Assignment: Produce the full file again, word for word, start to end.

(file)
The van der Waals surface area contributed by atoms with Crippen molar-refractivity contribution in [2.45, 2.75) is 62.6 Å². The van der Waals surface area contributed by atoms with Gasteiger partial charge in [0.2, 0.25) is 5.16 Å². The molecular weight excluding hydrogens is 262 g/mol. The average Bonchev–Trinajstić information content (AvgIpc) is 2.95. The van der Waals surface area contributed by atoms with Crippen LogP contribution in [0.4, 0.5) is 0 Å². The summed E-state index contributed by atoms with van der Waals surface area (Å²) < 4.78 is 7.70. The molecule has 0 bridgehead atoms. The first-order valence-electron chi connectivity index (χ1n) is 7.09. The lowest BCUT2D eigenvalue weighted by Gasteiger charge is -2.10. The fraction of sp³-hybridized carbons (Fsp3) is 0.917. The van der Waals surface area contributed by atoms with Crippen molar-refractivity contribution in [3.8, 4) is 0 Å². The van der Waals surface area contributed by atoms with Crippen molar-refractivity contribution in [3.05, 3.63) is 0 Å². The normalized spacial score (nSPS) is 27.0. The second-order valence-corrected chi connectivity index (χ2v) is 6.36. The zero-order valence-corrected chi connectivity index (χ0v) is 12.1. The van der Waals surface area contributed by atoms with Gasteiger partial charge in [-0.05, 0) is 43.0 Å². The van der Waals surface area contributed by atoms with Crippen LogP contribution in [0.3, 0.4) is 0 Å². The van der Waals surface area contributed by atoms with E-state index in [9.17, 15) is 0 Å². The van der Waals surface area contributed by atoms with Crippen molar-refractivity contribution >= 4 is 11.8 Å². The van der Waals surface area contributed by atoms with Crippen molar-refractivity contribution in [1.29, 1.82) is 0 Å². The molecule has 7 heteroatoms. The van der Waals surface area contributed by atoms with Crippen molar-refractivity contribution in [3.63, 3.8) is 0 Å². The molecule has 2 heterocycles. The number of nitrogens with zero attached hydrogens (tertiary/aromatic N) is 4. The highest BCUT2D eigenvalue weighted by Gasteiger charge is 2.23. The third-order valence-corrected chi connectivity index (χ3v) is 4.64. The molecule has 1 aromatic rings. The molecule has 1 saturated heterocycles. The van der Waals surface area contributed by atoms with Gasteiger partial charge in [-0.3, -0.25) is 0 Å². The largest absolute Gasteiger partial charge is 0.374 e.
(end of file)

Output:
The van der Waals surface area contributed by atoms with Crippen molar-refractivity contribution in [2.45, 2.75) is 62.6 Å². The van der Waals surface area contributed by atoms with Gasteiger partial charge in [0.2, 0.25) is 5.16 Å². The molecular weight excluding hydrogens is 262 g/mol. The average Bonchev–Trinajstić information content (AvgIpc) is 2.95. The van der Waals surface area contributed by atoms with Crippen LogP contribution in [0.4, 0.5) is 0 Å². The summed E-state index contributed by atoms with van der Waals surface area (Å²) < 4.78 is 7.70. The molecule has 0 bridgehead atoms. The first-order valence-electron chi connectivity index (χ1n) is 7.09. The lowest BCUT2D eigenvalue weighted by Gasteiger charge is -2.10. The fraction of sp³-hybridized carbons (Fsp3) is 0.917. The van der Waals surface area contributed by atoms with Crippen molar-refractivity contribution in [3.8, 4) is 0 Å². The van der Waals surface area contributed by atoms with Crippen molar-refractivity contribution in [3.05, 3.63) is 0 Å². The normalized spacial score (nSPS) is 27.0. The second-order valence-corrected chi connectivity index (χ2v) is 6.36. The zero-order valence-corrected chi connectivity index (χ0v) is 12.1. The van der Waals surface area contributed by atoms with Gasteiger partial charge in [-0.05, 0) is 43.0 Å². The van der Waals surface area contributed by atoms with Crippen LogP contribution in [0.3, 0.4) is 0 Å². The van der Waals surface area contributed by atoms with E-state index in [9.17, 15) is 0 Å². The van der Waals surface area contributed by atoms with Crippen molar-refractivity contribution >= 4 is 11.8 Å². The van der Waals surface area contributed by atoms with Crippen molar-refractivity contribution in [1.29, 1.82) is 0 Å². The molecule has 7 heteroatoms. The van der Waals surface area contributed by atoms with Crippen molar-refractivity contribution in [3.63, 3.8) is 0 Å². The molecule has 2 heterocycles. The number of nitrogens with zero attached hydrogens (tertiary/aromatic N) is 4. The highest BCUT2D eigenvalue weighted by Gasteiger charge is 2.23. The third-order valence-corrected chi connectivity index (χ3v) is 4.64. The molecule has 1 aromatic rings. The molecule has 1 saturated heterocycles. The van der Waals surface area contributed by atoms with Gasteiger partial charge in [-0.3, -0.25) is 0 Å². The largest absolute Gasteiger partial charge is 0.374 e.